To mark the signing of the Reproductive Health Act, Cuomo ordered New York landmarks to be lit up in pink lights, the official color of Planned Parenthood. The act codified abortion into law, ensuring it would remain legal in New York if Roe v. Wade were to be overturned by the Supreme Court.
Cuomo cited his Catholic faith in signing the bill, saying that “most Americans, including most Catholics, are pro-choice.” He added that his "oath of office is to the Constitutions of the United States and of the State of New York - not to the Catholic Church.”
His father, Mario Cuomo, was three-time governor of New York and was recognized as one of the first politicians to articulate a justification for support of legal abortion as a Catholic. In a landmark 1984 speech at the University of Notre Dame, Mario Cuomo argued that "Approval or rejection of legal restrictions on abortion should not be the exclusive litmus test of Catholic loyalty.”
Gov. Cuomo also signed a 2011 bill into law redefining marriage, despite opposition by the state’s Catholic bishops.
He currently faces questions over his handling of the coronavirus pandemic – particularly his actions forcing nursing homes to accept active COVID-19 patients.
As the virus spread throughout the United States in March 2020, New York was one of several states to mandate that nursing homes could not reject patients discharged from hospitals with confirmed or suspected cases of COVID-19, and who were in stable condition.
The policies had the stated purpose of conserving hospital beds for patients with more severe cases of COVID-19, but the death toll at state nursing homes was high, and Cuomo’s policy was blamed in part for it. New York reversed this mandate in May 2020, allowing nursing homes to refuse patients who had contracted the virus.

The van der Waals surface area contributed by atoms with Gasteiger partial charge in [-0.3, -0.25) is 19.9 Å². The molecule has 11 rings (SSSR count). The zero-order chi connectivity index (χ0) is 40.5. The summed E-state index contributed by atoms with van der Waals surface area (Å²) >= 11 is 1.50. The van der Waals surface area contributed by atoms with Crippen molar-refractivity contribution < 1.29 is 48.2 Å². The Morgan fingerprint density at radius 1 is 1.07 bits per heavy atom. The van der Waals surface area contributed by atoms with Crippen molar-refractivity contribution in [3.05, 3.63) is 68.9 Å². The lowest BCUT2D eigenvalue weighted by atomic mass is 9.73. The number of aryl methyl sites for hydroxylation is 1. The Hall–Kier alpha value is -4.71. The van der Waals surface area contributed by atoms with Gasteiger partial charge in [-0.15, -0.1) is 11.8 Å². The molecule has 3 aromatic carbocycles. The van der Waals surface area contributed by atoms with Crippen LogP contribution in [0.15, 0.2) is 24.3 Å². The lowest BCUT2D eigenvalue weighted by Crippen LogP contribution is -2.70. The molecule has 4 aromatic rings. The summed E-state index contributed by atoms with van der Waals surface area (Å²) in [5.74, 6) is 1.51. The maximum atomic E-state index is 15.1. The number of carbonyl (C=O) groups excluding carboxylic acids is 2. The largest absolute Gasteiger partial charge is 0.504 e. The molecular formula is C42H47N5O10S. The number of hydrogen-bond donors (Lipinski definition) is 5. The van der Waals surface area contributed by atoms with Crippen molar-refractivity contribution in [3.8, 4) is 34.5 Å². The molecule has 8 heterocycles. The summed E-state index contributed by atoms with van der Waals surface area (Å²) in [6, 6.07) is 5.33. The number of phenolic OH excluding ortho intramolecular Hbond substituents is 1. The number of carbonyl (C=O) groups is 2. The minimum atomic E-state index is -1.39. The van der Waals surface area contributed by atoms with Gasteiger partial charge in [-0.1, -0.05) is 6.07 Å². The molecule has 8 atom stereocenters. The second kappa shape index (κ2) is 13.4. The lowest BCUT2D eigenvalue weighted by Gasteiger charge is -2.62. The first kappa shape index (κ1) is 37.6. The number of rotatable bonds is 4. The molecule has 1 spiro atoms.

Attorney General James later initiated an investigation of the state’s handling of nursing homes during the pandemic, and found that Cuomo’s March 2020 order “may have put residents at increased risk of harm in some facilities and may have obscured the data available to assess that risk.”
In addition, the state’s health department may have underreported COVID-19 nursing home deaths by 50%, the report said.
Janice Dean, a Fox News meteorologist whose husband lost both his parents at New York elder care facilities during the pandemic, spoke out about Cuomo's policies with nursing homes.
“COVID-positive patients should have never been put into nursing homes. We had other options," Dean said in an interview with EWTN Pro-Life Weekly that aired on Oct. 22, 2020. "He knew in the very beginning that this would be a devastating situation and they were like sitting ducks.”
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Watch the full interview with Janice Dean on EWTN Pro-Life Weekly below.
Cuomo also clashed with Catholic and Orthodox Jewish leaders over his pandemic restrictions on houses of worship.
New York churches had re-opened by the summer of 2020 with safety precautions, but with a rise of infections during the fall, Cuomo in October enacted attendance restrictions on houses of worship. He limited some churches to just 10 or 25 people at Masses in areas where the spread of the coronavirus was supposedly severe. Cuomo threatened to close non-compliant churches.
In response, Bishop Nicholas DiMarzio of Brooklyn called Cuomo’s order “outrageous,” arguing that churches had worked with the state to institute safety protocols and that the diocese had reported no significant outbreaks due to gatherings. The diocese sued, and eventually won its case against the state at the U.S. Supreme Court in November.
During his time as governor, Cuomo also opposed the state’s bishops in his support for legal marijuana and legalized commercial surrogacy.